SAN FRANCISCO (AP) — A storm system moving into Northern California has created the possibility that San Francisco will see its first significant snowfall in 35 years, creating all sorts of buzz around the city about the rare weather event.
The near sea-level city last saw snow on the ground in 1976, when an inch fell. Weather forecasters say there's just a 10 percent chance that a drop in temperatures could combine with precipitation to create snow late Friday and early Saturday, but that hasn't stopped the tech-savvy city from looking skyward with anticipation.
One blogger posted a pretend ski map, noting possible beginner, intermediate and expert runs in the city's hilly Bernal Heights neighborhood. A newly created website — isitsnowinginsfyet.com — gives a simple answer for anyone who is wondering.
The San Francisco Chronicle has posted old photos of snow storms from 1882, 1951, 1964 and other rare instances of city snowfall — including one photo from the 1976 storm that shows gleeful schoolkids throwing snowballs.
"Possible snow here in San Francisco?" city resident Anthony Nachor wrote on Twitter on Friday. "Better wait and see..."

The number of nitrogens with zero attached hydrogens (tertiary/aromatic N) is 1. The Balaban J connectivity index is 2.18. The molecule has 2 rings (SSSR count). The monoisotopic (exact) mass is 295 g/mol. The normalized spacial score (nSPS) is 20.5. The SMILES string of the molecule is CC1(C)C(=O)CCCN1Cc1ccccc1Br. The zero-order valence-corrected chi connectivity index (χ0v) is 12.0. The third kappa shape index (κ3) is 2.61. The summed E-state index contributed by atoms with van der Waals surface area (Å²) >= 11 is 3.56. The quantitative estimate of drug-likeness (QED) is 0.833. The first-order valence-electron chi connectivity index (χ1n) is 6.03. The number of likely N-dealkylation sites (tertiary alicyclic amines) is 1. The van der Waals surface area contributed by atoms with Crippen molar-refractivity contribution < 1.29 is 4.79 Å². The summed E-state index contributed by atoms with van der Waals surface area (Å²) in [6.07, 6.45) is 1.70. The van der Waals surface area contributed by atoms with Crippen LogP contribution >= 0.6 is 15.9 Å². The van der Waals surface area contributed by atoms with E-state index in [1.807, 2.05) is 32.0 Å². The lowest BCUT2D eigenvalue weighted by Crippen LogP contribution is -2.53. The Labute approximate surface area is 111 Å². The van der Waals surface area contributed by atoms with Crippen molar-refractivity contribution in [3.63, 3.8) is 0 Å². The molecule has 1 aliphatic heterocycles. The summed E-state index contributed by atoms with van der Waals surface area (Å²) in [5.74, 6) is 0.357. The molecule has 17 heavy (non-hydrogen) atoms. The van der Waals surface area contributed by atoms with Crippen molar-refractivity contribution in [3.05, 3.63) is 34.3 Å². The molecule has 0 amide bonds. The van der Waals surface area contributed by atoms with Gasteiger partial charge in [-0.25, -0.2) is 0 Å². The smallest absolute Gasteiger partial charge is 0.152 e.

Bob Benjamin, a forecaster with the National Weather Service in Monterrey, Calif., said the likelihood of snow is very minimal, and any snow that does fall, probably won't stick to the ground. There's the possibility of a dusting in the city's Twin Peaks neighborhood, but that's about it, he said.
"We won't wake up and run out and go build snowmen," Benjamin said.
Nonetheless, the storm prompted San Francisco Mayor Ed Lee to take precautionary measures. He urged residents to watch out for icy road conditions, and, if possible, avoid driving during the storm's peak. The city's public works department was planning to offer free sandbags and emergency crews were on stand-by.
The storm has already dumped more than 2 feet of snow in the Sierra Nevada, and forecasters said more than 3 feet could fall in the highest elevations by the end of the weekend.
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